When many musicians practice, they go about it the same way they listen to music.  That is, they start working on a song at the beginning and run through the music until they get to the end.

Then, the entire process starts over.  The musician goes back to the beginning and plays through to the end, perhaps making some corrections along the way.

I call this method of practicing the “Top to Bottom” Method.  It looks like this:

Start at the Top.  End at the Bottom.  Repeat.
Start at the Top.  End at the Bottom.  Repeat.
Start at the Top.  End at the Bottom.  Repeat.
Start at the Top.  End at the Bottom.  Repeat.

This seems like a logical way to work through your music.  It feels right to start at the top.  It feels good to get to the end.  You feel like real progress is happening and that your practicing directly reflects what you will do when you perform the music sometime in the future.

Unfortunately, effective practicing very seldom resembles performing music.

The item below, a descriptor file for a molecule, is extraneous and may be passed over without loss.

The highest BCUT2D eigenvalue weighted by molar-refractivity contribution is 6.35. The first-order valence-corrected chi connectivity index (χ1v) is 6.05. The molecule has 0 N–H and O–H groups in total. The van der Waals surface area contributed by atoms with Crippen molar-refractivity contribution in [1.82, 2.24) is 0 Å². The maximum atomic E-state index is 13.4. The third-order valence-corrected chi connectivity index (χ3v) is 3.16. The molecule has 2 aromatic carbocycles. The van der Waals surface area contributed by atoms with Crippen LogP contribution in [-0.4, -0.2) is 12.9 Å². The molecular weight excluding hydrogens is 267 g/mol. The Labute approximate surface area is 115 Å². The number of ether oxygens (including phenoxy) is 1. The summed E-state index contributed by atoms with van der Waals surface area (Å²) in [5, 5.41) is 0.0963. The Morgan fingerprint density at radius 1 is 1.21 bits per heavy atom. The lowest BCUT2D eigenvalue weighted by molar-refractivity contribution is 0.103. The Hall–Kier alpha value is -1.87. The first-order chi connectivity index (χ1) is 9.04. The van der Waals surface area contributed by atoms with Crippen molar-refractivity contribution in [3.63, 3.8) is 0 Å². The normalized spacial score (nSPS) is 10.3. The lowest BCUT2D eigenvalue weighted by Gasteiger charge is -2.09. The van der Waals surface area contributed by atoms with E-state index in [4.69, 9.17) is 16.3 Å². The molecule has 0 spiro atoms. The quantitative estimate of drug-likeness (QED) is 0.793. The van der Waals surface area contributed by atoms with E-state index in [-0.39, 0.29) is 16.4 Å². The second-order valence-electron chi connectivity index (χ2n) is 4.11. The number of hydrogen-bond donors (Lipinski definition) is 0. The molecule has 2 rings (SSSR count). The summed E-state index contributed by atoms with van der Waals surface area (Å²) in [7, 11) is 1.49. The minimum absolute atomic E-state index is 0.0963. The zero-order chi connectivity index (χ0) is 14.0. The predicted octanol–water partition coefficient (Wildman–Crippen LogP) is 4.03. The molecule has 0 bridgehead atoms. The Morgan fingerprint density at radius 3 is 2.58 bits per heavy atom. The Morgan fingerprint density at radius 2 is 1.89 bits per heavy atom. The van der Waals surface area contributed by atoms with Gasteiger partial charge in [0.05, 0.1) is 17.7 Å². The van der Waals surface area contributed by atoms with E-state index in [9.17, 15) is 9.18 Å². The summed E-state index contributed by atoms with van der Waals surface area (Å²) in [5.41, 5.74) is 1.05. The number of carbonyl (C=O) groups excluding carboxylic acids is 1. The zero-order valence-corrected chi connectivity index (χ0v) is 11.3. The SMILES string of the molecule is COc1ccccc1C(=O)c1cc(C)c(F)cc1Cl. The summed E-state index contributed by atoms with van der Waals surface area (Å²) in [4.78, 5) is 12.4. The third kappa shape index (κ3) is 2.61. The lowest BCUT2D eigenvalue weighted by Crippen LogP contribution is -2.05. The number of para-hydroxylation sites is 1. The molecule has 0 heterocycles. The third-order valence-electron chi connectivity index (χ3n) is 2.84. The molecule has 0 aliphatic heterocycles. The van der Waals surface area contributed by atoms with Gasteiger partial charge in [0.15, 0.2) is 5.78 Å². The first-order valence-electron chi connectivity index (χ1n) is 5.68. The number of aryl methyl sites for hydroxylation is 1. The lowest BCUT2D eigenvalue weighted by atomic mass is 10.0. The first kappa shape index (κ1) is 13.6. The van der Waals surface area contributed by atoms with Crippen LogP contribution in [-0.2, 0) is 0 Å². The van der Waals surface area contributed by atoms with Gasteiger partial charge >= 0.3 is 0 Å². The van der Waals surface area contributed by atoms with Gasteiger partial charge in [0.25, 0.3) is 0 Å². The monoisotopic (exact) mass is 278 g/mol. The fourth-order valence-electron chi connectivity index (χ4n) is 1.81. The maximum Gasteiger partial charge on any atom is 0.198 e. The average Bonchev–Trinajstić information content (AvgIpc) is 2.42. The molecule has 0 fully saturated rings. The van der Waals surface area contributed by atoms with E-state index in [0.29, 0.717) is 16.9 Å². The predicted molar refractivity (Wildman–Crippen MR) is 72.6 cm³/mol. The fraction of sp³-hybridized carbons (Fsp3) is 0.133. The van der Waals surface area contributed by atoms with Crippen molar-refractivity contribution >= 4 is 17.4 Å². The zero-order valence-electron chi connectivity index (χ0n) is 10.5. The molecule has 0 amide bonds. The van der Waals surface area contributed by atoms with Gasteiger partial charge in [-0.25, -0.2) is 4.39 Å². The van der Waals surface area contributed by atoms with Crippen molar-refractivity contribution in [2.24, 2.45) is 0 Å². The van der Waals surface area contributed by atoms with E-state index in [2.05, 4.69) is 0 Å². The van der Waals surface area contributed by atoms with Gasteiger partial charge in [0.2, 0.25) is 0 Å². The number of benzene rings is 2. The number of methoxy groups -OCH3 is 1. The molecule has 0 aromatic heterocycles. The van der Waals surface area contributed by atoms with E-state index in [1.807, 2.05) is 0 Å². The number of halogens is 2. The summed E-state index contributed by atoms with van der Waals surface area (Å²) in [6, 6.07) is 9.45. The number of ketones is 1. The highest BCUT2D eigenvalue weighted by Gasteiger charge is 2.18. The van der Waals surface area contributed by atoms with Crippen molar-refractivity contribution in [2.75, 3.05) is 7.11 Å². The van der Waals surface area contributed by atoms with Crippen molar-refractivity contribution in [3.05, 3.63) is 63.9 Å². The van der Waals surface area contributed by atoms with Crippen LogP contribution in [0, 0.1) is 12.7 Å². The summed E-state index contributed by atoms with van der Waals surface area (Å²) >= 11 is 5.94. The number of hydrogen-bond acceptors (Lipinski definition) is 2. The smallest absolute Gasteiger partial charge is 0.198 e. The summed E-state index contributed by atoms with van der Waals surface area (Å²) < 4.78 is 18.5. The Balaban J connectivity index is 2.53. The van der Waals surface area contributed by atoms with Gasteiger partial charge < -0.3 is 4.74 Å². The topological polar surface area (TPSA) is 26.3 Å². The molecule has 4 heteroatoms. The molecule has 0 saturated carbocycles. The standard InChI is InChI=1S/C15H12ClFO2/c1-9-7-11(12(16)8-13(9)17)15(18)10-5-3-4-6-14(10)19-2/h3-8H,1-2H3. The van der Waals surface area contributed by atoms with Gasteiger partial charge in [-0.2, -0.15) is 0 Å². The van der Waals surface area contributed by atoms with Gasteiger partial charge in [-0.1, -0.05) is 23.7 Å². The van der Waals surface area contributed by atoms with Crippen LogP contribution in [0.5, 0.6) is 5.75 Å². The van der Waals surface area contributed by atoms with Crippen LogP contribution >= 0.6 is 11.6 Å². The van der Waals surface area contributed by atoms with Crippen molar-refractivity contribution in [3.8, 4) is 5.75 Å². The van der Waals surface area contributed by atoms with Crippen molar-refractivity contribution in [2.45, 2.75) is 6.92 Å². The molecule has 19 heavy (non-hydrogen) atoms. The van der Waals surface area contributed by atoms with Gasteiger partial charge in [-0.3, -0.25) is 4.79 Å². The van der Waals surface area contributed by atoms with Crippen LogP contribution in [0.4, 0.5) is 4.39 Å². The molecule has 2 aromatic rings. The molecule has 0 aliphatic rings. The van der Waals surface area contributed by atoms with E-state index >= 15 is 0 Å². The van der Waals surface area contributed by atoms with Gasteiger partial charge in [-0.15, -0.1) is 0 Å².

Instead, your practicing needs to focus on specific areas:

1.  Technique and Basic Fundamentals:  Working on scales, arpeggios, long tones, dynamics, intonation (playing in tune), breath control, positioning, posture, and all the other basics will form the strong foundation needed to perform any music.  Make sure you work on the Basics at every practice session.

2.  Tough Stuff:  These are the specific sections of your music that seem too high, too hard, too fast, or just impossible to play right now.  Rather than playing through your music top to bottom and making corrections along the way, just focus in on the small areas that actually need your attention.

3.  Slow Practice:  When working on both Basics and Tough Stuff, you’ll need to play VERY slowly to make sure you’re doing everything correctly.  You are teaching your muscles to play accurately.  Don’t teach them to play mistakes!

When these three areas have been completed, then you might be ready to go through your music from the beginning to the end.  This will be like a performance in your practice room but with one difference:

Do this performance at a slow tempo so that you have complete control over all the notes.  Don’t worry about playing at the real performance tempo.  Take it slow and be successful!

The majority of your time in the practice room will be spent working on technique and working through the obstacles that are stopping you from playing all the notes in your music accurately.

Only a small percentage of time should be spent doing performance run-throughs.

Understanding the difference between practicing and performing is crucial to your musical success.

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